Welsh History Month, run by WalesOnline in association with Cadw are running articles by a host of leading Welsh historians and academics, with each exploring a single question: what is the most significant object in the history of Wales?
As the Western Mail begins its fourth ‘Welsh History Month’ in conjunction with History Research Wales, the subject/theme this year will be ‘Objects in Welsh History’, following on from ‘Myths and Realities’ (2010), ‘Heroes and Villains’ (2011), and ‘Places in Welsh History’ (2012). Each day throughout the month there have been essays written by a historian in a Welsh university, who uses an object to discuss a theme and present his or her research to a public audience in the newspaper or online at www.walesonline.co.uk Companion pieces have been written by colleagues in Cadw and National Museum Wales.
Six of the essays have been written by researchers from the College of Arts and Humanities at Swansea University:
- Dr Evelien Bracke - Is the Welsh Dragon the most important object in Welsh history?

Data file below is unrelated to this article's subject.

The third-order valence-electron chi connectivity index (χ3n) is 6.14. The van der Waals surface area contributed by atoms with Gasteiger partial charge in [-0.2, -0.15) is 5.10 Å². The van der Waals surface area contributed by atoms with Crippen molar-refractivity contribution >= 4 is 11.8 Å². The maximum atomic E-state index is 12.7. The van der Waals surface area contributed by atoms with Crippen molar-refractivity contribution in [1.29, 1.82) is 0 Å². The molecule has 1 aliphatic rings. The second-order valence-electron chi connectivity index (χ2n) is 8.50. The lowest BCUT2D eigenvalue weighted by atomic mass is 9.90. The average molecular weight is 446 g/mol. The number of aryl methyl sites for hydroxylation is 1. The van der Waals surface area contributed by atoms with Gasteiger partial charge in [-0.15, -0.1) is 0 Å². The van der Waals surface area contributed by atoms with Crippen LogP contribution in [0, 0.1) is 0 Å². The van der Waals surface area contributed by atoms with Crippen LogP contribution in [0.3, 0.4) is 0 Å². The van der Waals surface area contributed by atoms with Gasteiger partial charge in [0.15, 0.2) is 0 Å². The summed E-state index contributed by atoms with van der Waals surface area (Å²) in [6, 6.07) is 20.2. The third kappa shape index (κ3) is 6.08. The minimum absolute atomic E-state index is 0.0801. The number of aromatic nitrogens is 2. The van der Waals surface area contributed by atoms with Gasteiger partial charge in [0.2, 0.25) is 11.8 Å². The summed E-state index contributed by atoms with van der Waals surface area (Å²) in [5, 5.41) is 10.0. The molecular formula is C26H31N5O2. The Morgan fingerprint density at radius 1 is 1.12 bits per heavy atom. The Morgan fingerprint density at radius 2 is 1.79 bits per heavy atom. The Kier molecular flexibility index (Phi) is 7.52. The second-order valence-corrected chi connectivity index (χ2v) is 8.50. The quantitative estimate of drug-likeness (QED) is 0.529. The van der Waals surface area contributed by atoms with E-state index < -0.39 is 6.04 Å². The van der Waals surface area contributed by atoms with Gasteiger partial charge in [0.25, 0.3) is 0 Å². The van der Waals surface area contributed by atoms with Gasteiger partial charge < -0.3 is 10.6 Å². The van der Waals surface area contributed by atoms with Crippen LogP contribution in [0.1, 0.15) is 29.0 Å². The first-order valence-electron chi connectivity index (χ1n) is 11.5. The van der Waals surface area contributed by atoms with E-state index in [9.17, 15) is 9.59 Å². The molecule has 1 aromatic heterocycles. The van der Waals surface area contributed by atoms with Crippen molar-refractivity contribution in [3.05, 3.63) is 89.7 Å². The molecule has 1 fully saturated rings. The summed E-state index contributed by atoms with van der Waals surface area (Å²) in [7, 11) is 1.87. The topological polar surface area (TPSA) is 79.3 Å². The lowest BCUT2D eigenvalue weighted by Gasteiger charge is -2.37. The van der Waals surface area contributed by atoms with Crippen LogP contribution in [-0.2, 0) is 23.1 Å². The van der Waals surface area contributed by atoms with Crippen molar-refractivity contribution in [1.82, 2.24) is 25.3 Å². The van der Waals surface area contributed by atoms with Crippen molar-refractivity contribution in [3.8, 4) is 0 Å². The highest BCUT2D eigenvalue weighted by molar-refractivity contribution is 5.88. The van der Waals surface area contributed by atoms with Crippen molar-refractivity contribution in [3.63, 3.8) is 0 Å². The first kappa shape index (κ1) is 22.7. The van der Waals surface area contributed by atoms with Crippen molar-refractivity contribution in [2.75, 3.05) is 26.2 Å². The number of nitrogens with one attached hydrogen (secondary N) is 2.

- Professor Mark Humphries - Is a Roman milestone the most important object in Welsh history?
- Dr Rhianydd Biebrach – The Tomb of David Mathew
- Dr Gethin Matthews – Benjamin's Bible
- Lesley Hulonce – Gruelling conditions for paupers in Welsh history
- Professor Chris Williams – Corris Roadside Memorial
Click on the names above to read their article.
At the Hay Festival on Saturday 25 May (16.00) there will be a launch of the third series of the essays, published by Gwasg Gomer. On the Digital Stage will be a discussion of the most important place in Welsh History and the Panel includes Leighton Andrews AM, the Minister for Education and Skills. Martin Johnes will be making the case for the M4. To purchase tickets for this event see: https://www.hayfestival.com/p-5805-huw-bowen-martin-johnes-chris-evans-madeleine-gray-paul-oleary-helen-nicholson-ceri-gould-and-leighton-andrews.aspx
- Monday 20 May 2013 14.39 BST
- Monday 20 May 2013 14.51 BST
- RIAH, Swansea University